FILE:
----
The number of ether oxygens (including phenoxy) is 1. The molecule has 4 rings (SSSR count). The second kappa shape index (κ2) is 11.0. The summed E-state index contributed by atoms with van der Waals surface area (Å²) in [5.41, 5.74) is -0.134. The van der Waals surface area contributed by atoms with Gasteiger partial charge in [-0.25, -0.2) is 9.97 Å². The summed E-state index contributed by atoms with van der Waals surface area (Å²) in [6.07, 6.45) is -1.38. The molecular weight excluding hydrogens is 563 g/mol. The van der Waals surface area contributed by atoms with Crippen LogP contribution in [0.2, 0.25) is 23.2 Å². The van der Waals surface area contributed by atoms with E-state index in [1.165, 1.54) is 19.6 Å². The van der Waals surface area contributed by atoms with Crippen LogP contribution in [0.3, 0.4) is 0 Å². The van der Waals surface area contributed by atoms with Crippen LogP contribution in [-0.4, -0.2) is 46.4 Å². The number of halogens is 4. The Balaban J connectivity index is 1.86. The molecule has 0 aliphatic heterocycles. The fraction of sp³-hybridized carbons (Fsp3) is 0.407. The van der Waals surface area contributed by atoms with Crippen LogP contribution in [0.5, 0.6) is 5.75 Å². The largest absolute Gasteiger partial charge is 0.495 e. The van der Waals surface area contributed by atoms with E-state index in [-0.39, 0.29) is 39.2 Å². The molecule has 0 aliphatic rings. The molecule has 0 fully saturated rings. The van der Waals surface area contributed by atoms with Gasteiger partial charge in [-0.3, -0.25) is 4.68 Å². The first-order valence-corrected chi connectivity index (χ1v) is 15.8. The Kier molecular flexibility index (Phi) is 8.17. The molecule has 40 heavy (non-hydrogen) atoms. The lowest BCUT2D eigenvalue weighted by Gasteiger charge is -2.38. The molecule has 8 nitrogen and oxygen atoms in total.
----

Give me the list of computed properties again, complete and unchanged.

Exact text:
The number of ether oxygens (including phenoxy) is 1. The molecule has 4 rings (SSSR count). The second kappa shape index (κ2) is 11.0. The summed E-state index contributed by atoms with van der Waals surface area (Å²) in [5.41, 5.74) is -0.134. The van der Waals surface area contributed by atoms with Gasteiger partial charge in [-0.25, -0.2) is 9.97 Å². The summed E-state index contributed by atoms with van der Waals surface area (Å²) in [6.07, 6.45) is -1.38. The molecular weight excluding hydrogens is 563 g/mol. The van der Waals surface area contributed by atoms with Crippen LogP contribution in [0.2, 0.25) is 23.2 Å². The van der Waals surface area contributed by atoms with E-state index in [1.165, 1.54) is 19.6 Å². The van der Waals surface area contributed by atoms with Crippen LogP contribution in [0.3, 0.4) is 0 Å². The van der Waals surface area contributed by atoms with Crippen LogP contribution in [-0.4, -0.2) is 46.4 Å². The number of halogens is 4. The Balaban J connectivity index is 1.86. The molecule has 0 aliphatic heterocycles. The fraction of sp³-hybridized carbons (Fsp3) is 0.407. The van der Waals surface area contributed by atoms with Crippen LogP contribution in [0.5, 0.6) is 5.75 Å². The largest absolute Gasteiger partial charge is 0.495 e. The van der Waals surface area contributed by atoms with E-state index in [-0.39, 0.29) is 39.2 Å². The molecule has 0 aliphatic rings. The molecule has 0 fully saturated rings. The van der Waals surface area contributed by atoms with Gasteiger partial charge in [-0.3, -0.25) is 4.68 Å². The first-order valence-corrected chi connectivity index (χ1v) is 15.8. The Kier molecular flexibility index (Phi) is 8.17. The molecule has 40 heavy (non-hydrogen) atoms. The lowest BCUT2D eigenvalue weighted by Gasteiger charge is -2.38. The molecule has 8 nitrogen and oxygen atoms in total.